Feeling hot and kinda pessimistic this evening. I feel as if the progressive forces are fighting windmills and I worry that President Obama will cave in with dire consequences.
Here is a very interesting chart posted by Chris Bowers on the Daily Kos this afternoon.
If these numbers are accurate, and I believe they are, it is interesting how they match up. We don’t really have to do much to keep programs running.
Turning right with a vengeance, Republicans will bring to the House floor Tuesday a newly revised debt-ceiling bill that is remarkable for its total absence of compromise at this late date, two weeks before the threat of default.
Final revisions made Friday submerge conservative demands to reduce all federal spending to 18 percent of gross domestic product — a target that threatened to split the GOP by requiring far deeper cuts than even the party’s April budget. But Republican congressional leaders still want a 10-year, $1.8 trillion cut from nondefense appropriations and have added a balanced-budget constitutional amendment that so restricts future tax legislation that even President Ronald Reagan might have opposed it in the 1980s.
Indeed, much of the deficit-reduction legislation signed by Reagan would not qualify under the new tea-party-driven standards. And even the famed Reagan-Tip O’Neill Social Security compromise — which raised payroll taxes — passed the House in 1983 well short of the 290 votes that would be required under the constitutional amendments being promoted by the GOP.
One of the more interesting aspects of this fight centers around the battle between Eric Cantor and John Boehner for control of the Republican House. If Cantor wins, it may drive the more moderate Republicans toward the Democrats. But it doesn’t appear at this point that the Tea Party Republicans really care about reelection – and perhaps they don’t even care if Obama wins reelection.
Let’s talk for a minute about what Republican leaders are rejecting.
President Obama has made it clear that he’s willing to sign on to a deficit-reduction deal that consists overwhelmingly of spending cuts, and includes draconian cuts in key social programs, up to and including a rise in the age of Medicare eligibility. These are extraordinary concessions. As The Times’s Nate Silver points out, the president has offered deals that are far to the right of what the average American voter prefers — in fact, if anything, they’re a bit to the right of what the average Republican voter prefers!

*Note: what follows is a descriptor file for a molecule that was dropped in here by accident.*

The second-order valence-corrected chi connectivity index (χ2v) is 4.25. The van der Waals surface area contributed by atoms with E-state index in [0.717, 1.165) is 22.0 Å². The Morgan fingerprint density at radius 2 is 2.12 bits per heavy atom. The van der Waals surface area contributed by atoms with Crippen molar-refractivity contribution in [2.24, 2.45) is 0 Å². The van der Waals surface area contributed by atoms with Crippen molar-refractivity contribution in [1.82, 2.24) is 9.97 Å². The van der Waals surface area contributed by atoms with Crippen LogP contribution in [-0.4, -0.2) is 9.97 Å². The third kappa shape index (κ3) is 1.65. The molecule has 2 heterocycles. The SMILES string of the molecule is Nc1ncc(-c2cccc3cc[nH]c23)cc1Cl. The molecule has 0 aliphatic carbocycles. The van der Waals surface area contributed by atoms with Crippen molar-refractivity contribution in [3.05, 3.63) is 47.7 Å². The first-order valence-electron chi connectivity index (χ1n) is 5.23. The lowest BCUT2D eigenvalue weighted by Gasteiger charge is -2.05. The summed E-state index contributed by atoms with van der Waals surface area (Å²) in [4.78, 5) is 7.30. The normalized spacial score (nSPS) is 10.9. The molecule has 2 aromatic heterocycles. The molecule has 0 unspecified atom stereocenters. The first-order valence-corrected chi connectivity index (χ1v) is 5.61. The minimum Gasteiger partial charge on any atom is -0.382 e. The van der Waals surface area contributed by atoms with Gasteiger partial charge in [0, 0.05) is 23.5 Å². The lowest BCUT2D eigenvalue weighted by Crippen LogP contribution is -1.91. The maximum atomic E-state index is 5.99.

Yet Republicans are saying no. Indeed, they’re threatening to force a U.S. default, and create an economic crisis, unless they get a completely one-sided deal. And this was entirely predictable.
First of all, the modern G.O.P. fundamentally does not accept the legitimacy of a Democratic presidency — any Democratic presidency. We saw that under Bill Clinton, and we saw it again as soon as Mr. Obama took office.
As a result, Republicans are automatically against anything the president wants, even if they have supported similar proposals in the past. Mitt Romney’s health care plan became a tyrannical assault on American freedom when put in place by that man in the White House. And the same logic applies to the proposed debt deals.
Put it this way: If a Republican president had managed to extract the kind of concessions on Medicare and Social Security that Mr. Obama is offering, it would have been considered a conservative triumph. But when those concessions come attached to minor increases in revenue, and more important, when they come from a Democratic president, the proposals become unacceptable plans to tax the life out of the U.S. economy.
Which brings me to the culpability of those who are only now facing up to the G.O.P.’s craziness.
Here’s the point: those within the G.O.P. who had misgivings about the embrace of tax-cut fanaticism might have made a stronger stand if there had been any indication that such fanaticism came with a price, if outsiders had been willing to condemn those who took irresponsible positions.
But there has been no such price. Mr. Bush squandered the surplus of the late Clinton years, yet prominent pundits pretend that the two parties share equal blame for our debt problems. Paul Ryan, the chairman of the House Budget Committee, proposed a supposed deficit-reduction plan that included huge tax cuts for corporations and the wealthy, then received an award for fiscal responsibility.
So there has been no pressure on the G.O.P. to show any kind of responsibility, or even rationality — and sure enough, it has gone off the deep end. If you’re surprised, that means that you were part of the problem.
It was fun for a while to watch Boehner herding the Republican cats and watching the infighting, but now it is time for moderate Republicans to join the Democrats and show some common sense.